This book developed from an essay intended "for private circulation, with the title 'Religion as a Factor of Life' under the pseudonym of Dr. Ernest Engels." [16] Tyrrell assumes, in this work, that our spiritual nature developes within our religious sense which "furnishes an experimental criterion of belief." In the human spirit there is a longing for the transcendent God, a longing that can never be satisfied. This bitter truth arises from experience. It is a difference in kind, not in degree, which leads to a life of solid value. He writes: "That we are dissatisfied, not only with what the Ideal gives us, but, by anticipation, with all it could ever possibly give us is proof that there is a higher love-power within us which must seek its object elsewhere." Tyrrell notes that one who seeks after divinity in life, "may give himself to God's work, God's will, God's cause, and yet not give himself to God." Tyrrell acknowledges the Augustinian perspective in his thinking and remarks that the finite is transfigured by an illuminating grace, encountered in experience.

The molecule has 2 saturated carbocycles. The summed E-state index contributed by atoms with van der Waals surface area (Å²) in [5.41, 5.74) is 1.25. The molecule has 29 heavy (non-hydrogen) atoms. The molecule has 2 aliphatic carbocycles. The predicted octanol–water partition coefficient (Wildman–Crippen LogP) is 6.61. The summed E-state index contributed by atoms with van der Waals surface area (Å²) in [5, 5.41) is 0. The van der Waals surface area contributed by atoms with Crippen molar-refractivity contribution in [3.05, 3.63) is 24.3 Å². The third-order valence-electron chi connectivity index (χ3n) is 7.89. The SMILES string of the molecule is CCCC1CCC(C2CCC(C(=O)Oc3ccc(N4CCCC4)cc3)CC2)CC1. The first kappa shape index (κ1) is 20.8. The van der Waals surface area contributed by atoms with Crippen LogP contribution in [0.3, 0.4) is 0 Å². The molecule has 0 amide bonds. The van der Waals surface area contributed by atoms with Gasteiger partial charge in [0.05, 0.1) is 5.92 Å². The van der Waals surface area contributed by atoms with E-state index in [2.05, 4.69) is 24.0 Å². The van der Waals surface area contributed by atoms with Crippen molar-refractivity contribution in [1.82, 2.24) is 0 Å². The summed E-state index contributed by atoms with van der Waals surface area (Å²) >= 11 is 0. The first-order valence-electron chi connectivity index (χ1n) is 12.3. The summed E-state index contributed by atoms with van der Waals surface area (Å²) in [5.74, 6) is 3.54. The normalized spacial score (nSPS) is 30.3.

vi) 1904, Hard Sayings: A Selection of Meditations and Studies

Tyrrell wrote the Introduction in 1898. He assembled this group of meditations with the hope that "the unity of their effect" would be felt upon the reader's mind. These meditations and conferences were written at various times over a number of years. Maude Petre descibes this text as "clear proof and expression of the militantly orthodox phase through which he passed." [17]

In writing these meditations and studies he attempted to counter an excessive rationalizing of the principles of Catholic Christianity. He makes no claim to have succeeded. He reminds the reader that these meditations "will serve to bring to our mind all the meaning and expression of a face if only it be already familiar to us by experience." Maude Petre's assessment of Tyrrell's effort reads: "The first object of these pages is, then, to make Catholics 'appropriate' that which they often content themselves to hold by mere inheritance." [18] Where one meditation may be weak another may be strong, Tyrrell says, but some image of the whole truth may shape itself in the mind of the spiritual pilgrim. He cautions against a narrow rationalism that would encourage the seeker of wisdom "to apply the methods and criteria of the 'exact sciences' to matters of a wholly different order; to be abhorrent of all that savours of mysticism." Ultimate truths, concerned with the beginning and end of our existence, are set at the limit of our intellectual horizon yet our minds are made for understanding what lies between them. That is, we are made in order to understand the movements and processes that disclose these ultimate truths framing the beginning and end of our existence. It is not our human need that determines our faith in God, but rather, what God has done in Christ out of love for us determines our faith, Tyrrell says.